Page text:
John Edwards

Gravel/Edwards '08!

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HughHewitt.com is always better when it stows the Romneyganda and attacks the rest of the 2008 field. Here's an e-mail they got from the John Edwards campaign.

This is it— with 10 days left in the second quarter, we're about two-thirds of the way towards our goal of raising $9 million—double what we raised at this time in the 2004 race.

So from the start of April to now, Edwards has raised $6 million. From January through March, he raised $14 million. If FEC reports made a sound, this would be the sound of a kitten being tossed into a bag after the bag is tossed into a pond and the pond set on fire thanks to decades of environmental neglect and oil pollution. Don't pollute, everybody.

Also, Rick Perlstein chases down Mike Gravel, asks him about his idea to make the Iraq War illegal, and finds his Constitutional expertise… lacking.

I chased Gravel down as he was leaving, shoulder to shoulder with Ralph Nader. It gave me no pleasure to ask him, "Senator, isn't what you just described a 'bill of attainder'?"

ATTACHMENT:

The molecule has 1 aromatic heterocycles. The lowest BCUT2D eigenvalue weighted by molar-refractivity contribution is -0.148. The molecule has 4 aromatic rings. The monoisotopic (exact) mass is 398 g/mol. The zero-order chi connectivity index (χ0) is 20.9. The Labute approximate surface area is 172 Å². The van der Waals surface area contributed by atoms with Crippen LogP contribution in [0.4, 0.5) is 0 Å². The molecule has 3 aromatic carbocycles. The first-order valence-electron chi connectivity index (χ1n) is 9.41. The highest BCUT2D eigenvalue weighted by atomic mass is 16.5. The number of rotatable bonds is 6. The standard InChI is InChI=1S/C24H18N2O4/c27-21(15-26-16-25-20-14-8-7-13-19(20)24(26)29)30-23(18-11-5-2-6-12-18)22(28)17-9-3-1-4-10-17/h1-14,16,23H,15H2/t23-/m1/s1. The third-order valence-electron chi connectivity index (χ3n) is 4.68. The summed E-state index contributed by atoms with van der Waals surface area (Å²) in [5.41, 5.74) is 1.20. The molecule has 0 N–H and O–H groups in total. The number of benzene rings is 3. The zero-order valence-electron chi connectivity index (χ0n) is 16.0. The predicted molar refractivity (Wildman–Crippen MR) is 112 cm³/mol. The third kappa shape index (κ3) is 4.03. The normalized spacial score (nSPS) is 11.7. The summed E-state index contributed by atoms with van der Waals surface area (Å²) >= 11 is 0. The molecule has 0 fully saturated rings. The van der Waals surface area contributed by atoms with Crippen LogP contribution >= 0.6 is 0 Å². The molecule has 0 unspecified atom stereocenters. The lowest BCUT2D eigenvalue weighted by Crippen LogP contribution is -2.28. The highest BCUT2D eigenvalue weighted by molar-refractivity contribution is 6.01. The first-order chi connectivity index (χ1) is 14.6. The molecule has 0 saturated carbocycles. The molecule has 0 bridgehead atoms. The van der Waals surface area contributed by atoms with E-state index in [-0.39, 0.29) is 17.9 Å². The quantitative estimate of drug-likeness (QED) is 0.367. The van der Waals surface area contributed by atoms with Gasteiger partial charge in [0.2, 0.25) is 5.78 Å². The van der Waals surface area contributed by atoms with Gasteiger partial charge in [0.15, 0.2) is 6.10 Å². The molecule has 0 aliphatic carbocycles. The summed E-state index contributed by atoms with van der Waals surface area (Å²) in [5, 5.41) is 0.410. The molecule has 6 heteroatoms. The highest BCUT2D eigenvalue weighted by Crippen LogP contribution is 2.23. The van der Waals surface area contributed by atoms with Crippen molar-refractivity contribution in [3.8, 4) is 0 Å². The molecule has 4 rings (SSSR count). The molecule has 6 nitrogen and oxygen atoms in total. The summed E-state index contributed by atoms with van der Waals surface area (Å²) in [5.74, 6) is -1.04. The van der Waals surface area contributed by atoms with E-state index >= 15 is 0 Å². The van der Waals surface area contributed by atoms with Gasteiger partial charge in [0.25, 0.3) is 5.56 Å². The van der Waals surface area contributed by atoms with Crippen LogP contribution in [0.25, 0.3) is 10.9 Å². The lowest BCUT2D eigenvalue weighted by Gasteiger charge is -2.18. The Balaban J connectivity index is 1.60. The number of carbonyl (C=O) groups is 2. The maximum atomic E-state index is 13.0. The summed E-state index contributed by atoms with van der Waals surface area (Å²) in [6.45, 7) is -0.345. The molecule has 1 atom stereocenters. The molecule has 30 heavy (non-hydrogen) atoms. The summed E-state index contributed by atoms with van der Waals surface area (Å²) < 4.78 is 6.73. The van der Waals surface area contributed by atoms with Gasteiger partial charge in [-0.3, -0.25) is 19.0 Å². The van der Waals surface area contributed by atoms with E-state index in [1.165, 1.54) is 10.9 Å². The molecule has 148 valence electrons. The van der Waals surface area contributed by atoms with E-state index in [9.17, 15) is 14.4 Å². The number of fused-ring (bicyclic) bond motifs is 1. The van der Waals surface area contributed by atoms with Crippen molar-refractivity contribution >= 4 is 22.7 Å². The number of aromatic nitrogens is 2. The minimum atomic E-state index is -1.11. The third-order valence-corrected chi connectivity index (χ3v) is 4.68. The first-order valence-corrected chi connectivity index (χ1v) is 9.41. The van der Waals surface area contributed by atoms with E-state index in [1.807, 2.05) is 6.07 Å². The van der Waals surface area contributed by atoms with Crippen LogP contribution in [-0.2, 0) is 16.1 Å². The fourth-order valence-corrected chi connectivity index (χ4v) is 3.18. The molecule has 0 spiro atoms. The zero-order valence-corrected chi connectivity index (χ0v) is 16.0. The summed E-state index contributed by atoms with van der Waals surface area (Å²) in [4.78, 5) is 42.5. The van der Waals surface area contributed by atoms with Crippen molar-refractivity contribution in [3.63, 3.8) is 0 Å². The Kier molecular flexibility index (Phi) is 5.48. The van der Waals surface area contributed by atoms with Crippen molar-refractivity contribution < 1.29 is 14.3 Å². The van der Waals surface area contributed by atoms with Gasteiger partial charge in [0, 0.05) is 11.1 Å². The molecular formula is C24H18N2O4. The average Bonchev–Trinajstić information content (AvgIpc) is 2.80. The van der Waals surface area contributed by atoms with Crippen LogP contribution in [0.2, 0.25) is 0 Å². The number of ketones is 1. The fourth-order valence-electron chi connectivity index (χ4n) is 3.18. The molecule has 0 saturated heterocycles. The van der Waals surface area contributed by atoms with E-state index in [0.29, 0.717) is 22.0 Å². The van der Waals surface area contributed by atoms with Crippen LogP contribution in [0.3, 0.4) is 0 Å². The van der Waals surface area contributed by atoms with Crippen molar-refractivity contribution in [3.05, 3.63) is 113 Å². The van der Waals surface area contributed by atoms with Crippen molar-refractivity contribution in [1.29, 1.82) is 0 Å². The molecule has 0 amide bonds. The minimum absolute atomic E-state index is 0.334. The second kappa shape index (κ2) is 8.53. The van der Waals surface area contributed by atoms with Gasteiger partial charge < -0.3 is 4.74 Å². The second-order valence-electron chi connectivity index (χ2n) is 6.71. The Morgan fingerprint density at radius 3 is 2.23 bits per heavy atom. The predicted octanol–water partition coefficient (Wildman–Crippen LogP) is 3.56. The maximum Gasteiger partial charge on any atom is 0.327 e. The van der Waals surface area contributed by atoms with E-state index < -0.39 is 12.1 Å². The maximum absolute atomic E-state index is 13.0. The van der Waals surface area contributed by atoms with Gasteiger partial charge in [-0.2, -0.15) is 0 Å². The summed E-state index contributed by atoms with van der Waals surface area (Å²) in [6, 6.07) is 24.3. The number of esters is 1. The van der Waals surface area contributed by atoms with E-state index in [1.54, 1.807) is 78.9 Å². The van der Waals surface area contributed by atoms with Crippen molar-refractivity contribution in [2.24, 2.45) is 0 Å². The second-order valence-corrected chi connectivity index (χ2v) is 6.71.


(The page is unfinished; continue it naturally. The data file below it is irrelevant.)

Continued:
I wasn't quite sure I quite got his attention (or perhaps, horrifyingly, he wasn't familiar with the phrase), so I elaborated. "Article I, Section 9 of the Constitution specifies that you can't pass a law to punish things that weren't against the law when the newly invented 'crime' was committed."

(I didn't add that this was the wisest stopgap to tyranny the framers of the Constitution devised—imagine, just imagine, if George W. Bush could suddenly have directed Trent Lott and Tom Delay to invent some ex post facto crime with which to incarcerate some inconvenient political enemy?)

Here's the exchange that ensued:

"Are you a Constitutional expert?"

"No, I'm a journalist."

"Well, Congress can do any goddamned thing that it wants."